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Kukri Knives

Deadly Knife of the Ghurkas

The Kukri is an extremely important knife with an ancient historical tradition. It’s intimately associated with both Gurkha soldiers and their native homeland of Nepal. The Gurkha and the Kukri are so closely intertwined that considering one without the other is virtually impossible. The Kukri first came to western attention when the British got a first-hand taste for its vicious cutting force when they fought the Gorkha army in 1814. This was the starting point of the romantic story of the Kukri which continues to this very day. An innocuous, simple curved blade, it becomes a force to be reckoned with – and feared – when it falls into the capable hands of a Gurkha. They have been instrumental in acts of bravery, daring, and ferocity across an almost endless range of battlefields.

Ontario Knife 1064206 Kukri

Ontario Knives Kukri

You can buy kukri-style blades for half the price of this one, and maybe be satisfied. But if you want a kukri that will probably last a lifetime, well, this one is for you. It is a full-tang knife and the 1095 steel is a good choice in a lower to medium price range, plus it’s made in the USA.

Physically, the Kukri is a medium-length knife characterized by its distinctive mid-blade curve. Every Gurkha carries their own personal one at all times, both in and out of combat. Gurkhas keep them razor sharp, and use them as both versatile tools and formidable combat weapons. Rifles misfire and ammunition stores run out, but a Gurkha with a Kukri is never unarmed. In the face of overwhelming odds, Gurkha soldiers will inevitably do their duty with blades held high.

When wielded by a skilled user – and professional Gurkha soldiers certainly qualify, the Kukri is so vicious that it becomes almost merciful. It leaves immense, clean, damaging cuts that kill quickly and almost painlessly.

One especially intriguing detail of the Kukri is the notch cut into the blade just a little bit past the handle. As one might expect with a weapon so storied and experienced, it has both a practical and a metaphorical explanation. In combat, the notch keeps blood from dripping down the blade onto the handle; this keeps the Gurkha’s grip tight. Metaphorically, the notch is said to represent a promise to never harm the innocent.

KA-BAR 2-1249-9 Kukri

KA-BAR Kukri

This Kukri is made of black epoxy coated 1085 High Carbon Steel with a Kraton G thermoplastic elastomer non-slip grip handle. Saplings or branches up to 2″ take very little effort to cut, it slices right through them, not breaking them, slicing them like a carrot. No need for a hatchet, it is awesome for kindling. No need for an ax as it can chop with the best of them. No need for a fire poker, no need for a spatula to flip steaks, no need for a bottle opener. The uses for this knife are only limited by your resourcefulness.

Columbia River KUK Kukri

Columbia River Kukri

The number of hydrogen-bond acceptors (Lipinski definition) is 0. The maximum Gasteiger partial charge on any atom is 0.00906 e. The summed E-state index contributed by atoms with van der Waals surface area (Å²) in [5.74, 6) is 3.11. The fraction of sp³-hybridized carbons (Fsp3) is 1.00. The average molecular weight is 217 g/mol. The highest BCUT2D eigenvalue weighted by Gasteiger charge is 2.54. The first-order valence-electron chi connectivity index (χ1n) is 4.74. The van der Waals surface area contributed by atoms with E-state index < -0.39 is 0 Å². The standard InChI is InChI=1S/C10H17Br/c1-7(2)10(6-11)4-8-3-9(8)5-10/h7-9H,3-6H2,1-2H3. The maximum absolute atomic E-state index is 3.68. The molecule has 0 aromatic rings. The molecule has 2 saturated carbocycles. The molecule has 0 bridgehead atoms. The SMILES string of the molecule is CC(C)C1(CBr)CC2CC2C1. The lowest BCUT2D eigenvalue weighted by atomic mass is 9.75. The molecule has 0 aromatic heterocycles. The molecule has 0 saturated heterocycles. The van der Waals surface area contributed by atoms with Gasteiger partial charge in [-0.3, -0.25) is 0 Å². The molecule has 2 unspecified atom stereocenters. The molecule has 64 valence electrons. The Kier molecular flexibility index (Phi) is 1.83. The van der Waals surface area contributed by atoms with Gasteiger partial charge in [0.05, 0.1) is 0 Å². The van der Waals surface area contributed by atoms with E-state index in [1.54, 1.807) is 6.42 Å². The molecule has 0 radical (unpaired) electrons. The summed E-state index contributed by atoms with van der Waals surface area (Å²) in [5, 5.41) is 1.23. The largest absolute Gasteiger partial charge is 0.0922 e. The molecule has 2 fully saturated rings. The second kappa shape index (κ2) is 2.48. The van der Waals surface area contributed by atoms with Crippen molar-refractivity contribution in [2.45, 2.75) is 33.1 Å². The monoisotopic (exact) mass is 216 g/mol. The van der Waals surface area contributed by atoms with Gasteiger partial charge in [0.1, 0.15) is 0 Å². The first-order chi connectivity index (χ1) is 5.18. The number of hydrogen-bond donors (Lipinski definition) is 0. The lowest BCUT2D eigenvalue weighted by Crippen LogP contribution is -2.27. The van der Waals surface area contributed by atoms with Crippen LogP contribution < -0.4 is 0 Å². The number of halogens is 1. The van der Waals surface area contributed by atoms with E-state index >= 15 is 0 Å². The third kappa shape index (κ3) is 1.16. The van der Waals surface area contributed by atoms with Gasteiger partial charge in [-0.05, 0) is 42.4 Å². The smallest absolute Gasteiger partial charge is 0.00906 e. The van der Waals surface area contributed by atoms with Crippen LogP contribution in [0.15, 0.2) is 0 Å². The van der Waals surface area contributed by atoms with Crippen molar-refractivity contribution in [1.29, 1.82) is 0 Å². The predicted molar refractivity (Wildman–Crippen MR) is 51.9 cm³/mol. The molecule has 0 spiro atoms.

65Mn is a readily-available steel that is formulated to provide good wear resistance and hardness. The medium-high carbon content makes for a high degree of toughness and resilience, while the manganese, in addition to improving these properties, improves the hot-working characteristics of the steel, making it an excellent candidate for forged blades. The handle is textured Thermoplastic rubber with a full tang, which is very ergonomic wet or dry. I think this is a great Kukri for the price.

Fox USMC Knives Extreme Tactical Trakker Kukri

USMC Kukri

A kukri is one of the most versatile, general purpose knives you can own. It can chop carrots, skin an apple, cut down small trees, open a box, and you can use it defend yourself when needed. This Kukri is very well made, very well balanced and considerably lighter than a standard kukri. It uses a special kind of stainless steel that has cobalt added to the mixture. Brief metallurgical lesson here: Carbon steel blades are sharper and hold an edge better than stainless steel, but because they rust easily, they require more maintenance. Stainless steel is more resistant to corrosion and thus requires less care, but the edge isn’t as good. Adding cobalt to stainless steel bridges the gap between carbon and stainless: A good, sharp edge, but a less fussy blade. It’s a trade off, but it’s a good one. This special cobalt steel, the fit and the finish, are all reasons the Fox knife costs a bit more.

Kukris and Ghurkas</h4?
Kukris and Ghurkas, a book

The Gurkhas have been termed the only soldiers who can win their battles on their reputation alone. This book examines the kukri knife as a combat weapon and relates it to the history of the Gurkha soldier. It starts with a historical background of the Gurkhas, including an account of the campaigns in which they have fought. It then explores the origin and handling characteristics of the kukri and its combat applications. The author Martina Sprague is a military historian, martial artist, and aviation enthusiast.

 
 
 

Survival Self Defense - How to protect yourself and your family
Survival Self Defense - How to protect yourself and your family

Discover the secrets to defending yourself and your family when disaster strikes!